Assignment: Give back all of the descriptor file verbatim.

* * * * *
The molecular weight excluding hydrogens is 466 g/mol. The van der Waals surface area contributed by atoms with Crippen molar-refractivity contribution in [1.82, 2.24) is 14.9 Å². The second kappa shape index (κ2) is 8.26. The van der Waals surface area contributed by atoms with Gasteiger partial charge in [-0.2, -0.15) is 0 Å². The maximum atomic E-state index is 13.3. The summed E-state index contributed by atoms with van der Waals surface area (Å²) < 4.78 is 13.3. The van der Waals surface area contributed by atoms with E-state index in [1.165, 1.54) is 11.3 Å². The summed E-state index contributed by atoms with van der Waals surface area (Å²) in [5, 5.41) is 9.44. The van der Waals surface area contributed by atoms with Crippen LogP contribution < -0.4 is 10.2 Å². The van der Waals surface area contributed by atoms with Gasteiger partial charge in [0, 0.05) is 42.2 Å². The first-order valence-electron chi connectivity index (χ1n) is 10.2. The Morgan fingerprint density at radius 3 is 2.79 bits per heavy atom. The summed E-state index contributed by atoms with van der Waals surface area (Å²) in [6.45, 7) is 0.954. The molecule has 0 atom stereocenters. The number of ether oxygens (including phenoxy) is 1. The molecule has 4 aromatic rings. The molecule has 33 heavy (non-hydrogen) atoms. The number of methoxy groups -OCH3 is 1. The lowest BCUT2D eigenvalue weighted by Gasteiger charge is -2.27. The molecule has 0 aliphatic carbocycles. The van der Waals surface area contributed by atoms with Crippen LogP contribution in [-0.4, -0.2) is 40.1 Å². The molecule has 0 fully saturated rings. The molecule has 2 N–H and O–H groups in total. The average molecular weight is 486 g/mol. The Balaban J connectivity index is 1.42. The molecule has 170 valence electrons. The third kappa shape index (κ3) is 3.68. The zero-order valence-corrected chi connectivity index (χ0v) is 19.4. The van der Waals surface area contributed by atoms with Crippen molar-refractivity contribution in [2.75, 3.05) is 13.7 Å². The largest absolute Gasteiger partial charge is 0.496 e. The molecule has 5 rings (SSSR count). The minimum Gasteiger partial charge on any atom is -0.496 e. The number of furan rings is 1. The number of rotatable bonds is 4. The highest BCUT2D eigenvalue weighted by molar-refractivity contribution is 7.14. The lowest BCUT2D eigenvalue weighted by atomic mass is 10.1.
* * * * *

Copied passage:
The molecular weight excluding hydrogens is 466 g/mol. The van der Waals surface area contributed by atoms with Crippen molar-refractivity contribution in [1.82, 2.24) is 14.9 Å². The second kappa shape index (κ2) is 8.26. The van der Waals surface area contributed by atoms with Gasteiger partial charge in [-0.2, -0.15) is 0 Å². The maximum atomic E-state index is 13.3. The summed E-state index contributed by atoms with van der Waals surface area (Å²) < 4.78 is 13.3. The van der Waals surface area contributed by atoms with E-state index in [1.165, 1.54) is 11.3 Å². The summed E-state index contributed by atoms with van der Waals surface area (Å²) in [5, 5.41) is 9.44. The van der Waals surface area contributed by atoms with Crippen LogP contribution < -0.4 is 10.2 Å². The van der Waals surface area contributed by atoms with Gasteiger partial charge in [0, 0.05) is 42.2 Å². The first-order valence-electron chi connectivity index (χ1n) is 10.2. The Morgan fingerprint density at radius 3 is 2.79 bits per heavy atom. The summed E-state index contributed by atoms with van der Waals surface area (Å²) in [6.45, 7) is 0.954. The molecule has 0 atom stereocenters. The number of ether oxygens (including phenoxy) is 1. The molecule has 4 aromatic rings. The molecule has 33 heavy (non-hydrogen) atoms. The number of methoxy groups -OCH3 is 1. The lowest BCUT2D eigenvalue weighted by Gasteiger charge is -2.27. The molecule has 0 aliphatic carbocycles. The van der Waals surface area contributed by atoms with Crippen LogP contribution in [-0.4, -0.2) is 40.1 Å². The molecule has 0 fully saturated rings. The molecule has 2 N–H and O–H groups in total. The average molecular weight is 486 g/mol. The Balaban J connectivity index is 1.42. The molecule has 170 valence electrons. The third kappa shape index (κ3) is 3.68. The zero-order valence-corrected chi connectivity index (χ0v) is 19.4. The van der Waals surface area contributed by atoms with Crippen molar-refractivity contribution in [2.75, 3.05) is 13.7 Å². The largest absolute Gasteiger partial charge is 0.496 e. The molecule has 5 rings (SSSR count). The minimum Gasteiger partial charge on any atom is -0.496 e. The number of furan rings is 1. The number of rotatable bonds is 4. The highest BCUT2D eigenvalue weighted by molar-refractivity contribution is 7.14. The lowest BCUT2D eigenvalue weighted by atomic mass is 10.1.